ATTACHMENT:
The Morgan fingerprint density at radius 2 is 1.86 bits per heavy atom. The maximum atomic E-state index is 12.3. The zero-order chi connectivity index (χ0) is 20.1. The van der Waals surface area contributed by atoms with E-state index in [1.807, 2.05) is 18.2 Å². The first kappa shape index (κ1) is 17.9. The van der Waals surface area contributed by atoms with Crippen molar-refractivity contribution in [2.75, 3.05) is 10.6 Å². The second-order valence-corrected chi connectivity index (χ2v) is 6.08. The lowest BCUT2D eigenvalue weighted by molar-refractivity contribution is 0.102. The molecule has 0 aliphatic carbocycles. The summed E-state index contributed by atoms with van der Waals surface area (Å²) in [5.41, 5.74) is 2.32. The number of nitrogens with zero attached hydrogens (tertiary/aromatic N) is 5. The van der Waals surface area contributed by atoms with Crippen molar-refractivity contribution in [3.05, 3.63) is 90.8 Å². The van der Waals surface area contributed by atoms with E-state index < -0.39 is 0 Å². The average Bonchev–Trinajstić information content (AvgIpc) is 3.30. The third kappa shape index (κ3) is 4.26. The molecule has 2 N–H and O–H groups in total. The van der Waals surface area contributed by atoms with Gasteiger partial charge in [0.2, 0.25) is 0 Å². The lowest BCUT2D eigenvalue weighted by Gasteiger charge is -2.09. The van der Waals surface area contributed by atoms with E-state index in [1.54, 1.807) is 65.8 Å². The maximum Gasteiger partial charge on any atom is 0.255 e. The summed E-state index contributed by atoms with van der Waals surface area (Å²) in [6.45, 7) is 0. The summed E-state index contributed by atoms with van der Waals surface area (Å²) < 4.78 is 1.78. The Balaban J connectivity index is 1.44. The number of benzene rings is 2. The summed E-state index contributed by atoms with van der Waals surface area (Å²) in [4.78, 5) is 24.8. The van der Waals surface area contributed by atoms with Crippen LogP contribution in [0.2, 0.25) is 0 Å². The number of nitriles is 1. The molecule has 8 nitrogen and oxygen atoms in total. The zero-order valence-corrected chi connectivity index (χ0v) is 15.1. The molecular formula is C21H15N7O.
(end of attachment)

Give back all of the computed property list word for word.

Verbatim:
The Morgan fingerprint density at radius 2 is 1.86 bits per heavy atom. The maximum atomic E-state index is 12.3. The zero-order chi connectivity index (χ0) is 20.1. The van der Waals surface area contributed by atoms with E-state index in [1.807, 2.05) is 18.2 Å². The first kappa shape index (κ1) is 17.9. The van der Waals surface area contributed by atoms with Crippen molar-refractivity contribution in [2.75, 3.05) is 10.6 Å². The second-order valence-corrected chi connectivity index (χ2v) is 6.08. The lowest BCUT2D eigenvalue weighted by molar-refractivity contribution is 0.102. The molecule has 0 aliphatic carbocycles. The summed E-state index contributed by atoms with van der Waals surface area (Å²) in [5.41, 5.74) is 2.32. The number of nitrogens with zero attached hydrogens (tertiary/aromatic N) is 5. The van der Waals surface area contributed by atoms with Crippen molar-refractivity contribution in [3.05, 3.63) is 90.8 Å². The van der Waals surface area contributed by atoms with E-state index < -0.39 is 0 Å². The average Bonchev–Trinajstić information content (AvgIpc) is 3.30. The third kappa shape index (κ3) is 4.26. The molecule has 2 N–H and O–H groups in total. The van der Waals surface area contributed by atoms with Gasteiger partial charge in [0.2, 0.25) is 0 Å². The lowest BCUT2D eigenvalue weighted by Gasteiger charge is -2.09. The van der Waals surface area contributed by atoms with E-state index in [1.54, 1.807) is 65.8 Å². The maximum Gasteiger partial charge on any atom is 0.255 e. The summed E-state index contributed by atoms with van der Waals surface area (Å²) in [6.45, 7) is 0. The summed E-state index contributed by atoms with van der Waals surface area (Å²) < 4.78 is 1.78. The Balaban J connectivity index is 1.44. The number of benzene rings is 2. The summed E-state index contributed by atoms with van der Waals surface area (Å²) in [4.78, 5) is 24.8. The van der Waals surface area contributed by atoms with Crippen LogP contribution in [0.2, 0.25) is 0 Å². The number of nitriles is 1. The molecule has 8 nitrogen and oxygen atoms in total. The zero-order valence-corrected chi connectivity index (χ0v) is 15.1. The molecular formula is C21H15N7O.